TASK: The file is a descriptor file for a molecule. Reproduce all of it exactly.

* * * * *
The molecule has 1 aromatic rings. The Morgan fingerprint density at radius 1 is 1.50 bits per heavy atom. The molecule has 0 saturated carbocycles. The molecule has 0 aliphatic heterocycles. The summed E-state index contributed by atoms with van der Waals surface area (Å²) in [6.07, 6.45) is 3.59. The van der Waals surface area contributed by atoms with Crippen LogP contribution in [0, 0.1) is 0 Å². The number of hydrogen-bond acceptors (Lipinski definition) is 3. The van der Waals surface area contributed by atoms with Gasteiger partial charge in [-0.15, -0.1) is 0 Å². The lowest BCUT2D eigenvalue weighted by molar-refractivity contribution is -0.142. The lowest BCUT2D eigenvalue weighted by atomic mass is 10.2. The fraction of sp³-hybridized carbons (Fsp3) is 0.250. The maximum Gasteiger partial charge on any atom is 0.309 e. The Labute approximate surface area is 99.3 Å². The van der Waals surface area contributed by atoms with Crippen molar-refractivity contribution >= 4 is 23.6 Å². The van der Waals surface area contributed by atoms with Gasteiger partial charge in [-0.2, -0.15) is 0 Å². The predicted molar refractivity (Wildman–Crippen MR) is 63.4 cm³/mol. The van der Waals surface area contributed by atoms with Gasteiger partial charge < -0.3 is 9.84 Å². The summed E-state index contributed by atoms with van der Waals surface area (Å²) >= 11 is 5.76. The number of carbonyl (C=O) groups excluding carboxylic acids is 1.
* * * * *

The molecule has 1 aromatic rings. The Morgan fingerprint density at radius 1 is 1.50 bits per heavy atom. The molecule has 0 saturated carbocycles. The molecule has 0 aliphatic heterocycles. The summed E-state index contributed by atoms with van der Waals surface area (Å²) in [6.07, 6.45) is 3.59. The van der Waals surface area contributed by atoms with Crippen LogP contribution in [0, 0.1) is 0 Å². The number of hydrogen-bond acceptors (Lipinski definition) is 3. The van der Waals surface area contributed by atoms with Gasteiger partial charge in [-0.15, -0.1) is 0 Å². The lowest BCUT2D eigenvalue weighted by molar-refractivity contribution is -0.142. The lowest BCUT2D eigenvalue weighted by atomic mass is 10.2. The fraction of sp³-hybridized carbons (Fsp3) is 0.250. The maximum Gasteiger partial charge on any atom is 0.309 e. The Labute approximate surface area is 99.3 Å². The van der Waals surface area contributed by atoms with Crippen molar-refractivity contribution >= 4 is 23.6 Å². The van der Waals surface area contributed by atoms with Gasteiger partial charge in [-0.2, -0.15) is 0 Å². The predicted molar refractivity (Wildman–Crippen MR) is 63.4 cm³/mol. The van der Waals surface area contributed by atoms with Gasteiger partial charge < -0.3 is 9.84 Å². The summed E-state index contributed by atoms with van der Waals surface area (Å²) >= 11 is 5.76. The number of carbonyl (C=O) groups excluding carboxylic acids is 1.